Nvidia fires away with new Geforce 8800 GPU

Santa Clara (CA) – Nvidia today introduced its latest and greatest graphics chip, the Geforce 8800. Previously code-named G80, the new GPU offers more functionality and a significant rise in the sheer power of the GPU – including DirectX 10 support and a capable physics engine.If you are an enthusiast gamer, then it’s once again time to consider a graphics upgrade to keep up with the Jones’ and your online competition. The new Geforce 8-series is a massive upgrade over the current 7-series, easily more substantial than the previous transition from the 6800 to the 7800 models. Compared to the GeForce 7900 with 278 million transistors, the new 8800 models are also manufactured in a 90 nm manufacturing process, but carry a whopping 681 million transistors.

source: TGDaily.com

Electrifying New Tesla Roadster

Electrifying New Tesla Roadster
by Perry Stern

There are a number of sports cars on the market that can reach 60 mph in around 4 seconds -Ferraris, Lamborghinis, Porsches, Vipers, Corvettes´┐Żand all of these cars make this acceleration run with great fanfare. With their powerful V8s, V10s and V12s, roaring sounds come from the engine as the gas pedal goes down, and the waste from burning fuel is expelled out as exhaust.

Imagine a car that can provide that same acceleration and performance, yet there’s no powerful rumble from under the hood, no burning fuel and therefore no exhaust. This car is real and it’s called the Tesla Roadster.

“The dream behind this car was to build an electric car for people who like to drive,” Martin Eberhard, CEO of Tesla Motors told MSN Autos. “The result is a very high performance roadster that gets the equivalent of about 135 miles per gallon.”

The Tesla is quite different from the most recent U.S. production electric car, the EV1 from General Motors. That car went on sale in the late 1990s, could travel about 100 to 120 miles on a charge, reached 60 mph in around 8 seconds, and had a top speed of 80 mph. Special low-resistance tires made for a better economy, however they did not help in the car’s handling ability. But the EV1 was not built as a performance car, and while it was advanced for its time, it became too expensive for General Motors to support.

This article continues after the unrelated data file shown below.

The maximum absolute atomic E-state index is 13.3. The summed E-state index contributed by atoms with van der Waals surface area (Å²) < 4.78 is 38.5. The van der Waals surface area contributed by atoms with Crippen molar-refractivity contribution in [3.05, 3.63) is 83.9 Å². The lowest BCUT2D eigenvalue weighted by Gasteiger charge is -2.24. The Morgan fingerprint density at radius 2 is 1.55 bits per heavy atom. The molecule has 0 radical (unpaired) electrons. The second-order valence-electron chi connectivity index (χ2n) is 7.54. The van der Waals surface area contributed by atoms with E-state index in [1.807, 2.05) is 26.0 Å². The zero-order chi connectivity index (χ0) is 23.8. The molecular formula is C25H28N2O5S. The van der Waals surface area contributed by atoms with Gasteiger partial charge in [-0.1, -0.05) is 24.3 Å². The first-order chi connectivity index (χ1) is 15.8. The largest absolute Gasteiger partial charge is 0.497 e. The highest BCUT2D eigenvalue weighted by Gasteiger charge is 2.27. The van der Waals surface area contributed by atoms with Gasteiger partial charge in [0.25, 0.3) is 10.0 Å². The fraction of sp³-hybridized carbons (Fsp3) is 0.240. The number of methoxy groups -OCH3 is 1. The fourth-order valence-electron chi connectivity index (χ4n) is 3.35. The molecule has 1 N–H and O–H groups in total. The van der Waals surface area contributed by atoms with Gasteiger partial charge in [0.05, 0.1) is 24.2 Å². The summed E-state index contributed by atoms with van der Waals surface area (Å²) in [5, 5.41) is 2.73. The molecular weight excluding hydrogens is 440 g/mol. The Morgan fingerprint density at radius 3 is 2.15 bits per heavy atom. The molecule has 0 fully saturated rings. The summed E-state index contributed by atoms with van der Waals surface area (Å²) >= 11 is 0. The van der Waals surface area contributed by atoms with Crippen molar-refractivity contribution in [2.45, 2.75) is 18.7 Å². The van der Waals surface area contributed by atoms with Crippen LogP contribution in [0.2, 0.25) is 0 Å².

source: autos.msn.com

Xbox Live to offer TV, movie downloads

Users of Microsoft‘s Xbox Live video-game service soon will be able to download and watch TV shows like “South Park” and “CSI,” and movies such as “V for Vendetta,” via new deals the company has inked with about a half dozen Hollywood studios. About 1,000 hours of programming will be available by the end of year for a price that will be “competitive” with iTunes and other similar services, Microsoft said.

source: WashingtonPost.com

Black Friday Ads! 2006

I know black fridays are the craziest times when you can get a screaming awesome deals! I ran into this website… which has the mission to put all of the advertisements online, and you can even sign up for their mailing list so they’ll send you updates to your email instead of you going to the website for the updates.!

Here is the long awaited Black Friday 2006 website: http://bfads.net/


Multi-Core Processors.

Can’t wait to get my hands on the latest Intel Core 2 Quadro code named “Kentsfield’ but its gonna be about 4-5 months before I get a new desktop machine. Why 4-5 months?

1. Mac OS X Leapord will be out.
2. Microsoft’s WIndows Vista will be out.
3. Intel will have a new chipset which will support SATA3 and lots other stuff
4. Prices on the hardware will be atleast 15-20% cheaper than what it is now.

Thanks for listening!

Multi-Core in Source Engine

Valve’s Hardware Days have become something of a staple in the world of the technical press. We first went out to visit the legendary game makers in order to see Lost Coast, then followed that up last year with coverage of the cinematic extensions to Day of Defeat.

This year, Valve is talking to us about what is possibly its most difficult iteration of the Source engine yet – adding multi-thread support to make the most of the new dual-core and quad-core CPUs coming from Intel and AMD. The timing of the day is to coincide with the release of Intel’s Kentsfield quad-core chip, which is released today.

We had an hour-long presentation from Valve staff, then asked questions of the team, including Gabe Newell, for a further hour. We discussed the transition to multi-core in depth, and we have come away with a slick understanding of Valve’s implementation, as well as a couple of benchmarks that we can use to demonstrate the effectiveness of their approach. This is an exciting one, so sit down and prepare for some multi-threaded crowbar action.

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